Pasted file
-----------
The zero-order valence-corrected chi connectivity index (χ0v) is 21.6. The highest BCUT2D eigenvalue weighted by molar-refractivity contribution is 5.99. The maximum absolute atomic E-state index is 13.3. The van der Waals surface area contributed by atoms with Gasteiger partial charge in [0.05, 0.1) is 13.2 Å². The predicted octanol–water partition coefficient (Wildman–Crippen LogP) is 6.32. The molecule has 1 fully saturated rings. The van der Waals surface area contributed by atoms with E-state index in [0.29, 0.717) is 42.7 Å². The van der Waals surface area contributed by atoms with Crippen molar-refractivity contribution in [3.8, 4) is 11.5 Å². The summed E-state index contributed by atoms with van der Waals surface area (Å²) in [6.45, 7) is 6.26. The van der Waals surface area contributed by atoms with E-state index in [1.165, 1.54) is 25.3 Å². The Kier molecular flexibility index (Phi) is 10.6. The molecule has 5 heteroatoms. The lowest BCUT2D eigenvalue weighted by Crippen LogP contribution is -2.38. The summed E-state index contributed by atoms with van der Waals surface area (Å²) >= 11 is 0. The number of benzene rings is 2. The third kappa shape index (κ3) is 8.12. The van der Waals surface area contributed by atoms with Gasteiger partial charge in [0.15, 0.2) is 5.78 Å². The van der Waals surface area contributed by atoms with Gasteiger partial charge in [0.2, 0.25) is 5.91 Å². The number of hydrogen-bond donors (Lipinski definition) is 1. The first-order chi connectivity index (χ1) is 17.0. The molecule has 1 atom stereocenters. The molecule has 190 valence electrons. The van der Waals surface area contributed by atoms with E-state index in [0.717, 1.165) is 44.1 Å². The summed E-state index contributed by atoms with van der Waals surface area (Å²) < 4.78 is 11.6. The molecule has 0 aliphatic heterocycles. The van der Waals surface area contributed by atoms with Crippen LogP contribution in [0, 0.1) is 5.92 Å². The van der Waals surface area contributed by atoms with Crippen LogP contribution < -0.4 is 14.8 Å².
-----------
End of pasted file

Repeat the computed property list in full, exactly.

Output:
The zero-order valence-corrected chi connectivity index (χ0v) is 21.6. The highest BCUT2D eigenvalue weighted by molar-refractivity contribution is 5.99. The maximum absolute atomic E-state index is 13.3. The van der Waals surface area contributed by atoms with Gasteiger partial charge in [0.05, 0.1) is 13.2 Å². The predicted octanol–water partition coefficient (Wildman–Crippen LogP) is 6.32. The molecule has 1 fully saturated rings. The van der Waals surface area contributed by atoms with E-state index in [0.29, 0.717) is 42.7 Å². The van der Waals surface area contributed by atoms with Crippen molar-refractivity contribution in [3.8, 4) is 11.5 Å². The summed E-state index contributed by atoms with van der Waals surface area (Å²) in [6.45, 7) is 6.26. The van der Waals surface area contributed by atoms with E-state index in [1.165, 1.54) is 25.3 Å². The Kier molecular flexibility index (Phi) is 10.6. The molecule has 5 heteroatoms. The lowest BCUT2D eigenvalue weighted by Crippen LogP contribution is -2.38. The summed E-state index contributed by atoms with van der Waals surface area (Å²) >= 11 is 0. The number of benzene rings is 2. The third kappa shape index (κ3) is 8.12. The van der Waals surface area contributed by atoms with Gasteiger partial charge in [0.15, 0.2) is 5.78 Å². The van der Waals surface area contributed by atoms with Gasteiger partial charge in [0.2, 0.25) is 5.91 Å². The number of hydrogen-bond donors (Lipinski definition) is 1. The first-order chi connectivity index (χ1) is 17.0. The molecule has 1 atom stereocenters. The molecule has 190 valence electrons. The van der Waals surface area contributed by atoms with E-state index in [0.717, 1.165) is 44.1 Å². The summed E-state index contributed by atoms with van der Waals surface area (Å²) < 4.78 is 11.6. The molecule has 0 aliphatic heterocycles. The van der Waals surface area contributed by atoms with Crippen LogP contribution in [0, 0.1) is 5.92 Å². The van der Waals surface area contributed by atoms with Crippen LogP contribution < -0.4 is 14.8 Å².